Pondering the Story of Lavinia
I am sitting here at my beach house feeling that longing I often get when contemplating the ocean’s vastness and the loved ones I have lost. I am ready to write a new book now, I want to tell your life story, and so I must ask you what you’d like the world to know about you…
To me, you were a hero, a bodhisattva, and a stand-in for an absent mother. From the beginning you withstood great loss and pain: never cradled by your own mother, watching your own gentle face sink and change form from a strange paralysis, a marriage of convenience when you turned away from love, and a myriad of physical assaults ending in total blindness. I remember that when that door to sight was closed, you expressed rage at your irrevocable helplessness for the first and last time. You taught me table manners, curiosity of mind, generosity toward all those less fortunate, you taught me dominoes and hearts, and the love of adventure in far away places and speaking a foreign language… I sat at your table and grew up into a marvelously civilized young girl. Did I ever tell you how grateful I was for all you gave to me? The largest gift of all was your love — you sat on my bed at night and read the Greek myths, held my little hand in yours, and then left the nightlight on. You made me feel safe.
If you were to write your own story, what would you want known about your life? Perhaps the devotion you had for your stern father and your beloved nanny Goldie who attempted the unspeakable task of imparting a mother’s love to you, the gratitude you had for the loving black servants in your home in Charleston, and the piano your father encouraged you to play. Yes, the piano. You gave yourself to that, didn’t you, practicing energetically not only because that was expected, but also because you needed to express beauty — your unique beauty. Would you like the world to know that you rejected true love because embracing a married man was socially unacceptable, and then you married a safe and chilly business man because that was what was expected? You never admitted this, but I knew. Eventually I came to mirror a few of your choices… Turns out you were scared of intense romantic love – remember that you told me “passion is messy”? I didn’t believe you then, but I think do now. Messy and beautiful.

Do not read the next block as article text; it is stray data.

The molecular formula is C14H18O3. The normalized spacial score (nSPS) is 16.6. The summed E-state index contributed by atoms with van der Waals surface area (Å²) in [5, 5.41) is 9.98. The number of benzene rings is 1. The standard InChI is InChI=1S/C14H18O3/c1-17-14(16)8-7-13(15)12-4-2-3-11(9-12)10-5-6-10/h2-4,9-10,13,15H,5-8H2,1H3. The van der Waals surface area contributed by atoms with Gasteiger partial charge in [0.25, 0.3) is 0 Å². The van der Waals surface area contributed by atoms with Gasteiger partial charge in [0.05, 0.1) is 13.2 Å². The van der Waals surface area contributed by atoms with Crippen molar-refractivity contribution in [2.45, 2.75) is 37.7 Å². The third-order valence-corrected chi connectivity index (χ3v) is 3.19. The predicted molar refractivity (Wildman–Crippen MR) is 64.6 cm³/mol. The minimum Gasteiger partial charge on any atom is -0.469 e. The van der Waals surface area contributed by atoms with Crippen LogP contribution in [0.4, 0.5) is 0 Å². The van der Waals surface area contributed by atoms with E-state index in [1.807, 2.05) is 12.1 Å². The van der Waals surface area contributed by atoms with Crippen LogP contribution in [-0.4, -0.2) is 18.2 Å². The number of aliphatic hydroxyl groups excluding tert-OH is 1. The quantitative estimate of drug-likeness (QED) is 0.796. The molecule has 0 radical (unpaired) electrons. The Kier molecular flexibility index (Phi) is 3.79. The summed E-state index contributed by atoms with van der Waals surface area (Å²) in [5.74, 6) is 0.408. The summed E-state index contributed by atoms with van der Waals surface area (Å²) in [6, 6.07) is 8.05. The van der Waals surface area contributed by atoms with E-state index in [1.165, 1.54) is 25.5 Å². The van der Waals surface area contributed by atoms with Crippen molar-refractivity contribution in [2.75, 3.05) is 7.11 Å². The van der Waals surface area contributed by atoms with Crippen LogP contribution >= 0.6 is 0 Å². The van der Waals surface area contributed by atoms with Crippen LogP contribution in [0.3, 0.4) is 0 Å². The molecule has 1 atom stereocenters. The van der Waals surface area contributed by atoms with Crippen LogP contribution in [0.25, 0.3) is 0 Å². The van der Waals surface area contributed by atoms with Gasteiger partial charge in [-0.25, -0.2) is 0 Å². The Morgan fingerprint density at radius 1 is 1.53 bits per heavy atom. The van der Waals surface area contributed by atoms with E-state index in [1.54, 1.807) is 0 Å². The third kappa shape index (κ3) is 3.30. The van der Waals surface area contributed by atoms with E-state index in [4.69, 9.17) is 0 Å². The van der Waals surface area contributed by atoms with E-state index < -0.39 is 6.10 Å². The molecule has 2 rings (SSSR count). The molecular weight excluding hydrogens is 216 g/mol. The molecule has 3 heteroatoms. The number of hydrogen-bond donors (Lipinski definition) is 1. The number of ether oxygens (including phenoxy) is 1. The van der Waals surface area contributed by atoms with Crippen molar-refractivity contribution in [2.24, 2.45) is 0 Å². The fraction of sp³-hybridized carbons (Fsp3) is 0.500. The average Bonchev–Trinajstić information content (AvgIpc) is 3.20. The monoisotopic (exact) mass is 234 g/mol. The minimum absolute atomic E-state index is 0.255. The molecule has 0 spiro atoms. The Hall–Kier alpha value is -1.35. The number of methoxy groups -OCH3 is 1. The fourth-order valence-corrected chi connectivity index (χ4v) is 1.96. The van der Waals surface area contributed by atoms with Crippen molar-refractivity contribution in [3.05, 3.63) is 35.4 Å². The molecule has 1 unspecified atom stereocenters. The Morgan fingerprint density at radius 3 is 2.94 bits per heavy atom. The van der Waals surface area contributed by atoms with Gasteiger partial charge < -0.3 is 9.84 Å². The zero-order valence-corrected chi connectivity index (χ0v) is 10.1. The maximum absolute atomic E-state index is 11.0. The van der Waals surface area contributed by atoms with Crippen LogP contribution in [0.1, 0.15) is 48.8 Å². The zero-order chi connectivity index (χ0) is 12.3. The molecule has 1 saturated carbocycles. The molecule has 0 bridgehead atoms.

You loved one son more than the other and in the end he broke your heart. But most people didn’t know that. Motherhood was hard for you, and besides you were expected to have a nanny, and then there was grandfather’s belt… Young boys were hit, humiliated, and you could do little to stop it. Yours was a patriarchal world. I always saw you as the tough matriarch who could weather everything for the sake of the family’s survival: heart attacks, cancer, and a deeply disappointed heart. Did you see yourself as a survivor? How did you do this?
Please tell me more. Tell me what you’d like me to say about you.
Still missing you deeply after all these years,